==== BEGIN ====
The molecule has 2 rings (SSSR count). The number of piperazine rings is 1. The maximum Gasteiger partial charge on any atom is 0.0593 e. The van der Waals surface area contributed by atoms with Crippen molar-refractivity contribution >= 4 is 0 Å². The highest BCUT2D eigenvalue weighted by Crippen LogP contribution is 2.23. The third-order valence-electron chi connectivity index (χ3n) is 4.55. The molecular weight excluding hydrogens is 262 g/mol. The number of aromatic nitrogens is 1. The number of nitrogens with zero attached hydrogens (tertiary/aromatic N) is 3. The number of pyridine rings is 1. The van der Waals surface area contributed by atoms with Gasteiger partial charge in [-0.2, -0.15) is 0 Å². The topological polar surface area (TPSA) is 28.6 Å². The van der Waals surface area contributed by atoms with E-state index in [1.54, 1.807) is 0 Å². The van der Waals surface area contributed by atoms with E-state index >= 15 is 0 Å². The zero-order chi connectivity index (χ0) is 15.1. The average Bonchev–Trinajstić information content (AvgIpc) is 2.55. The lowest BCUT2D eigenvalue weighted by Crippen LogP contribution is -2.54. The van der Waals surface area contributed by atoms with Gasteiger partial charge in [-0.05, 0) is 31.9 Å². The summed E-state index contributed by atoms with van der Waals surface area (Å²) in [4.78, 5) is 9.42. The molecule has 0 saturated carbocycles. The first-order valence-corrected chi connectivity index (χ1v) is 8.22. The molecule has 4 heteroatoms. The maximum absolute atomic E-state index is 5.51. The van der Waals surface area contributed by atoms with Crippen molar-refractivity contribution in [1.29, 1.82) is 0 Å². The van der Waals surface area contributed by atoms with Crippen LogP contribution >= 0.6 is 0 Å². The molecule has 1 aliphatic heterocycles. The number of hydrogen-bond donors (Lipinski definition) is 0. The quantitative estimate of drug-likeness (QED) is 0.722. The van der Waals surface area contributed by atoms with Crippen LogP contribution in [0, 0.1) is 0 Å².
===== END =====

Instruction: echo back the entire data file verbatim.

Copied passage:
The molecule has 2 rings (SSSR count). The number of piperazine rings is 1. The maximum Gasteiger partial charge on any atom is 0.0593 e. The van der Waals surface area contributed by atoms with Crippen molar-refractivity contribution >= 4 is 0 Å². The highest BCUT2D eigenvalue weighted by Crippen LogP contribution is 2.23. The third-order valence-electron chi connectivity index (χ3n) is 4.55. The molecular weight excluding hydrogens is 262 g/mol. The number of aromatic nitrogens is 1. The number of nitrogens with zero attached hydrogens (tertiary/aromatic N) is 3. The number of pyridine rings is 1. The van der Waals surface area contributed by atoms with Gasteiger partial charge in [-0.2, -0.15) is 0 Å². The topological polar surface area (TPSA) is 28.6 Å². The van der Waals surface area contributed by atoms with E-state index in [1.54, 1.807) is 0 Å². The van der Waals surface area contributed by atoms with E-state index >= 15 is 0 Å². The zero-order chi connectivity index (χ0) is 15.1. The average Bonchev–Trinajstić information content (AvgIpc) is 2.55. The lowest BCUT2D eigenvalue weighted by Crippen LogP contribution is -2.54. The van der Waals surface area contributed by atoms with Gasteiger partial charge in [-0.05, 0) is 31.9 Å². The summed E-state index contributed by atoms with van der Waals surface area (Å²) in [4.78, 5) is 9.42. The molecule has 0 saturated carbocycles. The first-order valence-corrected chi connectivity index (χ1v) is 8.22. The molecule has 4 heteroatoms. The maximum absolute atomic E-state index is 5.51. The van der Waals surface area contributed by atoms with Crippen molar-refractivity contribution in [1.29, 1.82) is 0 Å². The van der Waals surface area contributed by atoms with Crippen LogP contribution >= 0.6 is 0 Å². The molecule has 1 aliphatic heterocycles. The number of hydrogen-bond donors (Lipinski definition) is 0. The quantitative estimate of drug-likeness (QED) is 0.722. The van der Waals surface area contributed by atoms with Crippen LogP contribution in [0, 0.1) is 0 Å².